Between 1965 and 2015, the share of the world’s population (7.4 billion inhabitants in 2015) living in G20 members fell from 73% to around 64%. The EU's share fell from about 13% to around 7% of the world population. The most populous countries in the world were China and India, together accounting for 37% of the

world’s population and 57% of the population of the G20 members: China’s population was 1.4 billion and India’s was 1.3 billion.

United States is largest contributor to world GDP, ahead of the EU.   G20 members generated 86% of global GDP in 2016. The United States accounted for 25% of the world’s GDP in 2016, ahead of the EU, whose share fell from 30% in 2006 to 22% in 2016. China’s share of world GDP rose significantly from 5% to 15% during the same period, overtaking Japan (9% in 2006 and 7% in 2016). India's share of world GDP also increased significantly, propelling it from the 10th largest G20 economy in 2006 to the fifth largest by 2016. China and India had the highest GDP growth of all countries between 2006 and 2016. Note that these relative shares are based on current price series in euro terms, reflecting market exchange rates.

EU ranks fifth in the G20 for renewable energy consumption.   With 14% of gross electricity consumption from renewables and waste, the EU ranked fifth among G20 members largely ahead of China (9%) and the United States (7%). Brazil (40%), Indonesia (33%) India (25%) and Canada (18%) had the highest proportions. In contrast, no consumption from renewables and waste was recorded in Saudi Arabia (0%), while the lowest proportion of such consumption was observed in South Korea and Russia (both 3%).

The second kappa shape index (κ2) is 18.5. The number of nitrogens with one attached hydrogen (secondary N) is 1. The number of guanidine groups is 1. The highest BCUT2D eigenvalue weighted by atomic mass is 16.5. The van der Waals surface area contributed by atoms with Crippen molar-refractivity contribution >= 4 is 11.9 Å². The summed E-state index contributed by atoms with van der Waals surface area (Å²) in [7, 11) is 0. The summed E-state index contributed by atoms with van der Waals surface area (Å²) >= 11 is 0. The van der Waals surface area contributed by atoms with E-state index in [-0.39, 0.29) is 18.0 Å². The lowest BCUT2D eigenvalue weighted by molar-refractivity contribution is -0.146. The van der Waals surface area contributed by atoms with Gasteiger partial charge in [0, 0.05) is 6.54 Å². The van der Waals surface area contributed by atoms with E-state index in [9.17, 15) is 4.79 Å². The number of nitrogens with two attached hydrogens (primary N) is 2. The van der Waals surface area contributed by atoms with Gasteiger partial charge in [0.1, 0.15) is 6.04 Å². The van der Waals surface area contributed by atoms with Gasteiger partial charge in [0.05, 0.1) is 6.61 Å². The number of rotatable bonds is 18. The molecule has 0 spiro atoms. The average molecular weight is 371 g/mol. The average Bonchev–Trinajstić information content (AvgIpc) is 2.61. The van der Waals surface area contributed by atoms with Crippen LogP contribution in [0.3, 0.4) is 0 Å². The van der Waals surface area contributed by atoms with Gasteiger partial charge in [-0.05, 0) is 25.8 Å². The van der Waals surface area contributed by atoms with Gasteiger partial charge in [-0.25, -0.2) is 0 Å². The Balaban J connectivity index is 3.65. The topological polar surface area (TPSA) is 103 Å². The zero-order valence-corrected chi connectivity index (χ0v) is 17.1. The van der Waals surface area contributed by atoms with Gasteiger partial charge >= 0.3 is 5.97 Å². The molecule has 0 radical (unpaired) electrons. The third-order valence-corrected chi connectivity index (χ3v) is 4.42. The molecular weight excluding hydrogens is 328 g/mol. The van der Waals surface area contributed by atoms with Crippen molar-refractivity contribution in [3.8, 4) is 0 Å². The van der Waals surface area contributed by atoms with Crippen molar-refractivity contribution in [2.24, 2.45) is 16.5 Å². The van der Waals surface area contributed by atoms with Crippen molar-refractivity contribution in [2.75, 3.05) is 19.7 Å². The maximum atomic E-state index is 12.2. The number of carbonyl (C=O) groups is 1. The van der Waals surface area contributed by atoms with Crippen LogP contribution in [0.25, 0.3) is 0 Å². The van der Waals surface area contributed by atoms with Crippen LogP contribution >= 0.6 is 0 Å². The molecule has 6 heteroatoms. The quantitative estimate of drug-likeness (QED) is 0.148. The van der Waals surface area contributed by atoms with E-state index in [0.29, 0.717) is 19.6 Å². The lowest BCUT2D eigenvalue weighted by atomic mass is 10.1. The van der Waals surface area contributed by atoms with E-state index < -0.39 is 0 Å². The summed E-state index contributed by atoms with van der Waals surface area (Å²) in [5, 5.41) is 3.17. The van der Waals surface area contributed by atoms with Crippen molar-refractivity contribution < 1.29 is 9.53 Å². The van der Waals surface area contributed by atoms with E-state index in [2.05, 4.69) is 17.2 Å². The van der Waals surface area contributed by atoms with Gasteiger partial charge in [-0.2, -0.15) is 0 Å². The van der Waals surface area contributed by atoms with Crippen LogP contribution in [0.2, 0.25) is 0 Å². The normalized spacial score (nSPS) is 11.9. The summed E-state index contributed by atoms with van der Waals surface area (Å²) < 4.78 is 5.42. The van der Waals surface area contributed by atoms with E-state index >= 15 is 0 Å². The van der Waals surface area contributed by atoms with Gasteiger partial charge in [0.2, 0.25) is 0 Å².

The publication comprises 13 chapters and covers three general topics: people (population, living conditions, health, education and training, and labour market), economy (economy and finance, international trade, agriculture, forestry and fisheries, industry and services, and digital society) and environment (transport, energy, and environment). The G20 comprises the world’s major advanced and emerging economies. It includes the EU, four EU Member States (Germany, France, Italy and the United Kingdom) and 15 countries from the rest of the world (Argentina, Australia, Brazil, Canada, China, India, Indonesia, Japan, Mexico, Russia, Saudi Arabia, South Africa, South Korea, Turkey and the United States).